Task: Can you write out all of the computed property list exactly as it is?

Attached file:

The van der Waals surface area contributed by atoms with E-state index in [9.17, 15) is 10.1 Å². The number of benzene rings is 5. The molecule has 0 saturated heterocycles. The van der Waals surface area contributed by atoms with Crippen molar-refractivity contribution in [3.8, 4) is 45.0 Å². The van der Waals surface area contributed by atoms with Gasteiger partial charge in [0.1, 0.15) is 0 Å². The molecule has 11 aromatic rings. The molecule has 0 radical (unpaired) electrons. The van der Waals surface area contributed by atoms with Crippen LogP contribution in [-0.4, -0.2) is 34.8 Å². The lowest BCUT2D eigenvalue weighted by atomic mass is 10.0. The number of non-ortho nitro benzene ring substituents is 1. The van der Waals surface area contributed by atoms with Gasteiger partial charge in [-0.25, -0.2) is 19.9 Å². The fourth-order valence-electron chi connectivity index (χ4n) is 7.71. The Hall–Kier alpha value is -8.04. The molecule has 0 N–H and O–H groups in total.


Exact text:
The van der Waals surface area contributed by atoms with E-state index in [9.17, 15) is 10.1 Å². The number of benzene rings is 5. The molecule has 0 saturated heterocycles. The van der Waals surface area contributed by atoms with Crippen molar-refractivity contribution in [3.8, 4) is 45.0 Å². The van der Waals surface area contributed by atoms with Gasteiger partial charge in [0.1, 0.15) is 0 Å². The molecule has 11 aromatic rings. The molecule has 0 radical (unpaired) electrons. The van der Waals surface area contributed by atoms with Crippen LogP contribution in [-0.4, -0.2) is 34.8 Å². The lowest BCUT2D eigenvalue weighted by atomic mass is 10.0. The number of non-ortho nitro benzene ring substituents is 1. The van der Waals surface area contributed by atoms with Gasteiger partial charge in [-0.25, -0.2) is 19.9 Å². The fourth-order valence-electron chi connectivity index (χ4n) is 7.71. The Hall–Kier alpha value is -8.04. The molecule has 0 N–H and O–H groups in total.